What is a Layer 2 Cloud Provider?

The rise of “cloud infrastructure” has presented a dilemma for developers: what is the appropriate level of complexity for a cloud provider to handle? In the last decade, the options for cloud engineering services have expanded exponentially, leading to a vast array of product offerings. While the variety and complexity offered by cloud providers such as AWS presents advantages to developers with economies of scale and scope, these same factors may be unnecessary or burdensome to other firms that seek a more focused and streamlined experience. 

Heroku is Layer 2 Cloud provider which provides a “Platform-as-a-Service.” Heroku was founded in 2007 and has evolved alongside the large cloud providers such as AWS. While Heroku is in some ways a competitor to large cloud providers for clients who wish to deploy web applications, it also builds on AWS cloud infrastructure and acts as a “middleman” between the cloud provider and the user. Heroku’s focus is on 12-Factor Web Apps, which is a set of guiding principles for building web applications that Heroku engineer Mark Turner said “really does define what describes an application suitable for Heroku.”

 

Given the scope and competitive power of cloud providers, Heroku’s longevity and continued use indicate its users find lasting value that is worth the additional marginal costs. We have conducted several interviews with employees at Heroku in the past several years, and each has had a unique take on Heroku’s value proposition, but a few major themes stood out.

Full disclosure: Heroku is a sponsor of Software Engineering Daily.

In the late 2000s, the rise of cloud computing service offerings such as Amazon’s EC2 heralded a shift in how software was deployed and managed over the web. Formerly, so-called “bare metal” servers were built in on-premise data centers that would act as the host for a company’s web software. Cloud providers such as Amazon Web Services offered “virtualization” services, whereby server hardware was partitioned by a hypervisor into virtual machines, which could be allocated to client applications for hosting.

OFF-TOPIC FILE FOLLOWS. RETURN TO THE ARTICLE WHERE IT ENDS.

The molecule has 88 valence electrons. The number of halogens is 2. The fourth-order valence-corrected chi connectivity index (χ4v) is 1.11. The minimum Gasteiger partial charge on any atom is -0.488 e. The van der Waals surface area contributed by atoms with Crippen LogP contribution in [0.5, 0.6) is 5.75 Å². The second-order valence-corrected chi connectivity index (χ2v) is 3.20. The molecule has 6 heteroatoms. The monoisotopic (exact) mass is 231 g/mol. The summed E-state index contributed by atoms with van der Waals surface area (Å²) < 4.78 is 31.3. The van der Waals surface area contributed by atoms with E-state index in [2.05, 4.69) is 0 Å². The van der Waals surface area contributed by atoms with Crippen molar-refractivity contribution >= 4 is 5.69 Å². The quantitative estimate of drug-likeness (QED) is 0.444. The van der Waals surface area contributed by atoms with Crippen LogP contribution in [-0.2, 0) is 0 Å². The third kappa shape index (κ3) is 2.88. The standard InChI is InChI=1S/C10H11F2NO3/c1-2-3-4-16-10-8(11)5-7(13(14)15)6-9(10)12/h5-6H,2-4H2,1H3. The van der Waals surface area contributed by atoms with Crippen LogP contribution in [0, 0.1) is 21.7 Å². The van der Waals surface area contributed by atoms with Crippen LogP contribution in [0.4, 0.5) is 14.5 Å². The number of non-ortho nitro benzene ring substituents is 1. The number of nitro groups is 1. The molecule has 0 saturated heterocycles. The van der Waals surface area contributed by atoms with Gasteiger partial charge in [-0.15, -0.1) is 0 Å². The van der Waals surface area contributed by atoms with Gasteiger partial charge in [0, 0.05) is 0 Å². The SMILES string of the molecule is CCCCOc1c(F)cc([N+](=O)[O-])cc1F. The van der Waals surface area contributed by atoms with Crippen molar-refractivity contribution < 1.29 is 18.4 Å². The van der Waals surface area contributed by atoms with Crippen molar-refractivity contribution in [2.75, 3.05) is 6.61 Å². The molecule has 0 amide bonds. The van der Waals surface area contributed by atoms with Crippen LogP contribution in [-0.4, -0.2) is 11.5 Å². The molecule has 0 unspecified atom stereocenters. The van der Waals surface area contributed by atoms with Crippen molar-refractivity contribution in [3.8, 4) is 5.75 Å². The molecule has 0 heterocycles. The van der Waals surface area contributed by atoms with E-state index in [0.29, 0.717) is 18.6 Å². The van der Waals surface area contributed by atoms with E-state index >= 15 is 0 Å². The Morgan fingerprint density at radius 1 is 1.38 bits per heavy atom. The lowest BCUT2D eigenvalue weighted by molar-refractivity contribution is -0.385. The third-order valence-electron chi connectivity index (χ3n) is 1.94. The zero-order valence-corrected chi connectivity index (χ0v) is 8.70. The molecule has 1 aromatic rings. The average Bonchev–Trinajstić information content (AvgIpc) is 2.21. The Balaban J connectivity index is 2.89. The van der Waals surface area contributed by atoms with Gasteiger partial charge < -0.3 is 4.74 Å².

Virtualization abstracted away the underlying hardware management; subsequently, cloud providers built infrastructure services to interact with and manage VMs. This gave rise to Infrastructure-as-a-Service offerings, which “provide high-level APIs used to dereference various low-level details of underlying network infrastructure like physical computing resources, location, data partitioning, scaling, security, backup, etc.” Cloud providers that focus on the management of hardware up through the IaaS level are called “Layer 1 Cloud Providers.” Layer 1 cloud providers require significant scale and scope to operate effectively due to the complex operational challenges of managing hardware and server operations at a granular level.

 

Today, Amazon Web Services is the dominant Layer 1 cloud provider. AWS accounts for nearly half of the market for IaaS providers. The second-largest Layer 1 provider, Microsoft Azure, trails at a distant 15.5%. AWS currently offers 212 services on its platform, and offers an array of certification courses training developers and “solutions architects” on its various products.

 

Above is a diagram of a simple application architecture deployed with AWS services. As applications grow in scale, the number and complexity of the services used can increase dramatically. The advantages of precise configuration and complex architectures are significant for companies with large development and operations teams matched with broad and active customer bases. However, growth in the scope of services creates challenges of its own. As Mark Turner put it: